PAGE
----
Weight Watchers™ (aka WW™) is and always will be to some degree a weight loss program. I mean, the notion of watching one’s weight is in the literal brand name. But the differences in their approach compared to many other fad, get-thin-quick schemes are to focus on building a long-term, healthy lifestyle. They understand that a person’s weight serves as an observable indication of unhealthy or suboptimal daily habits. Thus, by using the latest in behavioral science, their goal is to isolate and challenge these damaging subconscious tendencies, our poor habits, and provide the guidance, motivation, and inspiration for mandatory life changes that will lead to losing weight and keeping it off.
Because the ultimate aim of Weight Watchers is to improve one’s overall lifestyle, the new myWW program begins with a 25+ question personal assessment to provide you with an individualized plan, tailored toward your success with their program. These questions will cover things like:
1. How you feel in general and your mindset toward weight loss
- There have been scientific studies suggesting women, and I assume the same goes for men, who are dissatisfied with their bodies are more likely to avoid exercise and that simply thinking you are overweight can predict future weight gain. For additional information, refer to this PubMed Abstract.
- The mentality that you approach weight loss is paramount to your long-term success with it. Approach it through the lens of self-doubt and self-deprecation and there is a good chance you will fail without additional guidance. These questions are designed to calculate this potential risk factor and allows Weight Watchers to gauge how they approach your weight loss plan.
2. How you approach food
- This section contains questions about when, how much, and how often you eat. At night? When you’re bored? Is portion control tricky for you? Although there is no concrete evidence humans eating before bed causes weight gain (although it does in mice), portion control is a key aspect of the weight watchers system and will be addressed in section, if it is an issue for you.
3. Your physical attributes and activity level
- These are questions around height, weight, and physical activity level. This is asked primarily to calculate your Total Daily Energy Expenditure (TDEE) and so that they get a baseline for your daily smart point budget. For more information and a detailed explanation of TDEE and why it’s important, you can visit our Allowance Calculator page.
4. How you sleep and your sleeping habits
- Sleep is equal in importance to diet and exercise. Not enough sleep or sleep irregularity can cause a myriad of health and weight-related issues (The WebMD sleep more, weigh less article analyzes this medical fact nicely). This tells WW whether or not sleep-related material and assistance should be a focal point in your program.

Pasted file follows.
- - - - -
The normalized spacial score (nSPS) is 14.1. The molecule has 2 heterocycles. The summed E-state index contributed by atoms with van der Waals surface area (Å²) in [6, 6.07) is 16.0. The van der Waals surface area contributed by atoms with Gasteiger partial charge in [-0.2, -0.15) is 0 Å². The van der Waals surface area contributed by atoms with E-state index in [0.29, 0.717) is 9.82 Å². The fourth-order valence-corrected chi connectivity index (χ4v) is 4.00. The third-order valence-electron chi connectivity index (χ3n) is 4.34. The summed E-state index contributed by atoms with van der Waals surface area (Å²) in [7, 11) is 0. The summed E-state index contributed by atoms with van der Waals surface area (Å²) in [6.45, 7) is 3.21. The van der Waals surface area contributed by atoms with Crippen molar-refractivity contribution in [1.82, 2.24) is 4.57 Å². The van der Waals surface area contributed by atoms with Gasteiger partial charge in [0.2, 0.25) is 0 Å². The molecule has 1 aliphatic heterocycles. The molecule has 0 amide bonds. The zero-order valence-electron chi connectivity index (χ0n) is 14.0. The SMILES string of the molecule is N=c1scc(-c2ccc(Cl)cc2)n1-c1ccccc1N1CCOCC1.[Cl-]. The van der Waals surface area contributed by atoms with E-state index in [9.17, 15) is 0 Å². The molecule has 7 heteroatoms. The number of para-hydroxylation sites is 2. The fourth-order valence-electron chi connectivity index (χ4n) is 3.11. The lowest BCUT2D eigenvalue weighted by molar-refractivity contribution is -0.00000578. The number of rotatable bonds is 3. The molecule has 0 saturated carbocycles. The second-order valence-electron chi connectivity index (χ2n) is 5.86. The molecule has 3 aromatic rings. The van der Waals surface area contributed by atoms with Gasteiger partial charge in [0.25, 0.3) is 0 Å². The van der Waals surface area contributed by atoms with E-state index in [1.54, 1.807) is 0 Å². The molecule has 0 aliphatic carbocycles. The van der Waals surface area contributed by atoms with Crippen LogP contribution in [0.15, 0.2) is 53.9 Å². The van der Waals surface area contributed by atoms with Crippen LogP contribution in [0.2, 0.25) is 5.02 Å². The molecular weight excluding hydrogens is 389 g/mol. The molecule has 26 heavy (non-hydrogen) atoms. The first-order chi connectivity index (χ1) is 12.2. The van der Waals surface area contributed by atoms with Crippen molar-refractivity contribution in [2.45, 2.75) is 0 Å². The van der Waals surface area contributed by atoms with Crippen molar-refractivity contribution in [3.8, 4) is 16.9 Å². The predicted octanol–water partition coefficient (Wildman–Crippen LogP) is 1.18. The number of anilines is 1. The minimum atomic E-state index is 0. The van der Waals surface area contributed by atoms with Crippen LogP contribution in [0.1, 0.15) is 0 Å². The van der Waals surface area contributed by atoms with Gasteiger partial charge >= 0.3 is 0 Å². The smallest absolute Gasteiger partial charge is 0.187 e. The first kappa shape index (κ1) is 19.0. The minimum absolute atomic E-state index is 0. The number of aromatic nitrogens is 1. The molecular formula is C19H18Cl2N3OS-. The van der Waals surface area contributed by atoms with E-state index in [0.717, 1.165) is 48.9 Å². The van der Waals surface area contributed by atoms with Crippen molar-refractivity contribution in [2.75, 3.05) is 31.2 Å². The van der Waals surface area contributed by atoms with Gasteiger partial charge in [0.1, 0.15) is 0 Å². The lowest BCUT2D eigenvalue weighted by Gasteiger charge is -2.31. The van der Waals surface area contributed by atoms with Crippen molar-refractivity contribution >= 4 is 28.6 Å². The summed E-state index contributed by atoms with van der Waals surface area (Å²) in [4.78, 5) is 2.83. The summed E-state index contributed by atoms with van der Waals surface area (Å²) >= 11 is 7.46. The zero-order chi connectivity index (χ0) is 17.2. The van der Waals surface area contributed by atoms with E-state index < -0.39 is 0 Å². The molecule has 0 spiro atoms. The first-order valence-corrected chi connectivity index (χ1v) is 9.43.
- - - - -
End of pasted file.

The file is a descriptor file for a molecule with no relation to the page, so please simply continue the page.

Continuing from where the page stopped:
5. Personality traits and how you handle setbacks
- As we mentioned earlier, a positive mental attitude toward weight loss and how it’s positioned in the mind is critical for continued success with your plan. This section will allow the WW team to provide you with helpful and inspirational material to power you through setbacks and negative thinking.
As you can see, their assessment questions are far from random. Each topic has been chosen because science has proven, or at the very least strongly suggests these components of a weight loss plan work in sympathy to achieve a successful outcome.
The result of this questionnaire not only illuminates potential risk areas that could lead to failure, but also allows Weight Watchers to recommend a plan of Green, Blue, Purple, or Freestyle that best fits your personality traits and behavioral tendencies. For more information on these plans and how they relate, you can visit our Zero Point Foods and Allowance Calculator pages, but the condensed version is as follows:
Green100+ Zero Point Foods
Blue200+ Zero Point Foods
Purple300+ Zero Point Foods
Although the structure of each plan may vary, the central purpose remains consistent. To leverage scientific principles and equations and translate them into an easily understandable point-based system. By assigning each food a numerical point value and each individual a maximum number of points they may consume each day, the myWW program can accurately predict within acceptable deviations the calories a person needs to consume a day to lose 1 to 2 pounds a week.
At first glance, this might seem like a small, painstakingly slow margin of weight loss, but when you realize you must consume 1000 fewer calories a day for a week to lose 2 pounds, it’s a huge challenge and something to be proud of if accomplished! After all, it is the CDC recommended rate for healthy and sustained weight loss and Weight Watchers itself is the #1 doctor recommended weight loss program, based on an IQVIA survey of 14,000 doctors!
In short, the Weight Watchers Points, also referred to as the WW Smart Point system, assigns every food and drink a number value based on the calories, saturated fat, sugar and protein it contains. For example, a slice of regular cheese pizza will cost 7 smart points. The smart point itself is designed to simplify the complexities of nutrition science into a more user-friendly format. For more information on how to calculate weight watchers points, you can visit our smart point calculator page.
It’s important to understand that the numeric value of a smart point doesn’t necessarily mean much by itself. It must be measured in conjunction with a daily and weekly smart point allowance, a personal maximum threshold of smart points allowed per day combined with a static weekly amount to maintain the goal of losing about 2 pounds a week. Thus, the SmartPoint remains the fundamental unit of currency used to accurately monitor daily consumption habits within your WW health program!